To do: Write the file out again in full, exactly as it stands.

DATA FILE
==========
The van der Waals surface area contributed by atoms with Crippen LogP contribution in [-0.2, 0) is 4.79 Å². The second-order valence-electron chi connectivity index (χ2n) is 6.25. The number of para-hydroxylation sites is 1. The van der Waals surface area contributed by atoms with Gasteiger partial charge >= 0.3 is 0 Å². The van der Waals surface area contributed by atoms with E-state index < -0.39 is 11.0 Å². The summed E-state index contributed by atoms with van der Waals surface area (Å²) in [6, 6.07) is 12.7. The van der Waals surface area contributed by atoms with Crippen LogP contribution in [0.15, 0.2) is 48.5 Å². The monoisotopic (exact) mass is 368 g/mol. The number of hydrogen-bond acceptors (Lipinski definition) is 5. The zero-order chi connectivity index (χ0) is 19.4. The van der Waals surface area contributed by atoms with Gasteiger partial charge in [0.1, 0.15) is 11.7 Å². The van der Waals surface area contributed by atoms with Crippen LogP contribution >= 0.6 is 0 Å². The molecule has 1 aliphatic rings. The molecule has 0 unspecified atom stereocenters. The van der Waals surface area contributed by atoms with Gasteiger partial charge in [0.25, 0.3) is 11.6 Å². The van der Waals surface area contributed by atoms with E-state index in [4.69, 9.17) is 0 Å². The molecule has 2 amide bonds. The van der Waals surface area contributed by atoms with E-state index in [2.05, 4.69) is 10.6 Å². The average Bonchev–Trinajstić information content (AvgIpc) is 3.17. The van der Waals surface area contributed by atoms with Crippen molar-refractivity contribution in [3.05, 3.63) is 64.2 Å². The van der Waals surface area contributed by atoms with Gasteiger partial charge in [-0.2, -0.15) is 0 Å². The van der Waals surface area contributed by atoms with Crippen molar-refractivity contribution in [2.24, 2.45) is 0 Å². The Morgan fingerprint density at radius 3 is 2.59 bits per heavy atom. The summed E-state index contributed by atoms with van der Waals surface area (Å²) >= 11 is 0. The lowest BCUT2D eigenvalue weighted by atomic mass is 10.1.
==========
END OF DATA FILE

The van der Waals surface area contributed by atoms with Crippen LogP contribution in [-0.2, 0) is 4.79 Å². The second-order valence-electron chi connectivity index (χ2n) is 6.25. The number of para-hydroxylation sites is 1. The van der Waals surface area contributed by atoms with Gasteiger partial charge >= 0.3 is 0 Å². The van der Waals surface area contributed by atoms with E-state index < -0.39 is 11.0 Å². The summed E-state index contributed by atoms with van der Waals surface area (Å²) in [6, 6.07) is 12.7. The van der Waals surface area contributed by atoms with Crippen LogP contribution in [0.15, 0.2) is 48.5 Å². The monoisotopic (exact) mass is 368 g/mol. The number of hydrogen-bond acceptors (Lipinski definition) is 5. The zero-order chi connectivity index (χ0) is 19.4. The van der Waals surface area contributed by atoms with Gasteiger partial charge in [0.1, 0.15) is 11.7 Å². The van der Waals surface area contributed by atoms with Crippen LogP contribution >= 0.6 is 0 Å². The molecule has 1 aliphatic rings. The molecule has 0 unspecified atom stereocenters. The van der Waals surface area contributed by atoms with Gasteiger partial charge in [0.25, 0.3) is 11.6 Å². The van der Waals surface area contributed by atoms with E-state index in [4.69, 9.17) is 0 Å². The molecule has 2 amide bonds. The van der Waals surface area contributed by atoms with E-state index in [2.05, 4.69) is 10.6 Å². The average Bonchev–Trinajstić information content (AvgIpc) is 3.17. The van der Waals surface area contributed by atoms with Crippen molar-refractivity contribution in [3.05, 3.63) is 64.2 Å². The van der Waals surface area contributed by atoms with Gasteiger partial charge in [-0.2, -0.15) is 0 Å². The van der Waals surface area contributed by atoms with Crippen molar-refractivity contribution in [2.24, 2.45) is 0 Å². The Morgan fingerprint density at radius 3 is 2.59 bits per heavy atom. The summed E-state index contributed by atoms with van der Waals surface area (Å²) >= 11 is 0. The lowest BCUT2D eigenvalue weighted by atomic mass is 10.1.